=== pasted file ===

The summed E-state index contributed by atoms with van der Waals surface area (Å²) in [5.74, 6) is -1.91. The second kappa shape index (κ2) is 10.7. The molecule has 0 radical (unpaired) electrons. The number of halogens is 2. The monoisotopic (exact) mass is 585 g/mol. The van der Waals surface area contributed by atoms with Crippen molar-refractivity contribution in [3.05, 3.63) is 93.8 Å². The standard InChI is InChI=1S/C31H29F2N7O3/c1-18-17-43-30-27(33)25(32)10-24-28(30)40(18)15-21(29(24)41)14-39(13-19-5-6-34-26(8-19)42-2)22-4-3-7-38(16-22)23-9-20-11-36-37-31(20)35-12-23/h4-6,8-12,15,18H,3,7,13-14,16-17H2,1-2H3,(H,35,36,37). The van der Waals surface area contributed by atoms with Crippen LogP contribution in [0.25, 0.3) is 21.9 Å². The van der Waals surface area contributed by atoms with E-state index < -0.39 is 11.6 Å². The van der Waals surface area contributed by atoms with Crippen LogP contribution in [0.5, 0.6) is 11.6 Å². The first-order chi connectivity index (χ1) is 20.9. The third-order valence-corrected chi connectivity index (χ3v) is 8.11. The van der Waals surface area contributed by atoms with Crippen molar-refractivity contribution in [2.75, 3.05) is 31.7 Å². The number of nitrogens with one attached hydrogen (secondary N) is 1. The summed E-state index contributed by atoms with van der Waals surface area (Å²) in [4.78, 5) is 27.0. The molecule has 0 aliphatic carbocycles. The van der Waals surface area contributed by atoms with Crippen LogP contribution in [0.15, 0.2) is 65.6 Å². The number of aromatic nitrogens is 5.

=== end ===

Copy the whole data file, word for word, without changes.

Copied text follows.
The summed E-state index contributed by atoms with van der Waals surface area (Å²) in [5.74, 6) is -1.91. The second kappa shape index (κ2) is 10.7. The molecule has 0 radical (unpaired) electrons. The number of halogens is 2. The monoisotopic (exact) mass is 585 g/mol. The van der Waals surface area contributed by atoms with Crippen molar-refractivity contribution in [3.05, 3.63) is 93.8 Å². The standard InChI is InChI=1S/C31H29F2N7O3/c1-18-17-43-30-27(33)25(32)10-24-28(30)40(18)15-21(29(24)41)14-39(13-19-5-6-34-26(8-19)42-2)22-4-3-7-38(16-22)23-9-20-11-36-37-31(20)35-12-23/h4-6,8-12,15,18H,3,7,13-14,16-17H2,1-2H3,(H,35,36,37). The van der Waals surface area contributed by atoms with Crippen LogP contribution in [0.25, 0.3) is 21.9 Å². The van der Waals surface area contributed by atoms with E-state index < -0.39 is 11.6 Å². The van der Waals surface area contributed by atoms with Crippen LogP contribution in [0.5, 0.6) is 11.6 Å². The first-order chi connectivity index (χ1) is 20.9. The third-order valence-corrected chi connectivity index (χ3v) is 8.11. The van der Waals surface area contributed by atoms with Crippen molar-refractivity contribution in [2.75, 3.05) is 31.7 Å². The number of nitrogens with one attached hydrogen (secondary N) is 1. The summed E-state index contributed by atoms with van der Waals surface area (Å²) in [4.78, 5) is 27.0. The molecule has 0 aliphatic carbocycles. The van der Waals surface area contributed by atoms with Crippen LogP contribution in [0.15, 0.2) is 65.6 Å². The number of aromatic nitrogens is 5.